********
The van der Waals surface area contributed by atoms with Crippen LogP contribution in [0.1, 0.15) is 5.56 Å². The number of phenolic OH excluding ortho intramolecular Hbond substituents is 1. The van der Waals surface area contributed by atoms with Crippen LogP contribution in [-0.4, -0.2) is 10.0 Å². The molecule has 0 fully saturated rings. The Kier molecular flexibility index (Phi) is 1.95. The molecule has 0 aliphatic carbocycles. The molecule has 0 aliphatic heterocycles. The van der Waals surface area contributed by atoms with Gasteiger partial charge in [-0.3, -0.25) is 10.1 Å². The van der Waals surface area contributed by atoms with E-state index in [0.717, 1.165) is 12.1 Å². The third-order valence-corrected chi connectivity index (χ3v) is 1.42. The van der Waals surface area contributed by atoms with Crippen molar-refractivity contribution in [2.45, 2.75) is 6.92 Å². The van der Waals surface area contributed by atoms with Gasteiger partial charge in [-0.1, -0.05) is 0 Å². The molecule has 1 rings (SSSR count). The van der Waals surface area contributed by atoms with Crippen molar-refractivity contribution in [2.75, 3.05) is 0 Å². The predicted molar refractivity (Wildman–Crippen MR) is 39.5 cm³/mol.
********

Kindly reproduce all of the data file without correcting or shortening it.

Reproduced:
The van der Waals surface area contributed by atoms with Crippen LogP contribution in [0.1, 0.15) is 5.56 Å². The number of phenolic OH excluding ortho intramolecular Hbond substituents is 1. The van der Waals surface area contributed by atoms with Crippen LogP contribution in [-0.4, -0.2) is 10.0 Å². The molecule has 0 fully saturated rings. The Kier molecular flexibility index (Phi) is 1.95. The molecule has 0 aliphatic carbocycles. The molecule has 0 aliphatic heterocycles. The van der Waals surface area contributed by atoms with Gasteiger partial charge in [-0.3, -0.25) is 10.1 Å². The van der Waals surface area contributed by atoms with E-state index in [0.717, 1.165) is 12.1 Å². The third-order valence-corrected chi connectivity index (χ3v) is 1.42. The van der Waals surface area contributed by atoms with Crippen molar-refractivity contribution in [2.45, 2.75) is 6.92 Å². The van der Waals surface area contributed by atoms with Gasteiger partial charge in [-0.1, -0.05) is 0 Å². The molecule has 1 rings (SSSR count). The van der Waals surface area contributed by atoms with Crippen molar-refractivity contribution in [2.75, 3.05) is 0 Å². The predicted molar refractivity (Wildman–Crippen MR) is 39.5 cm³/mol.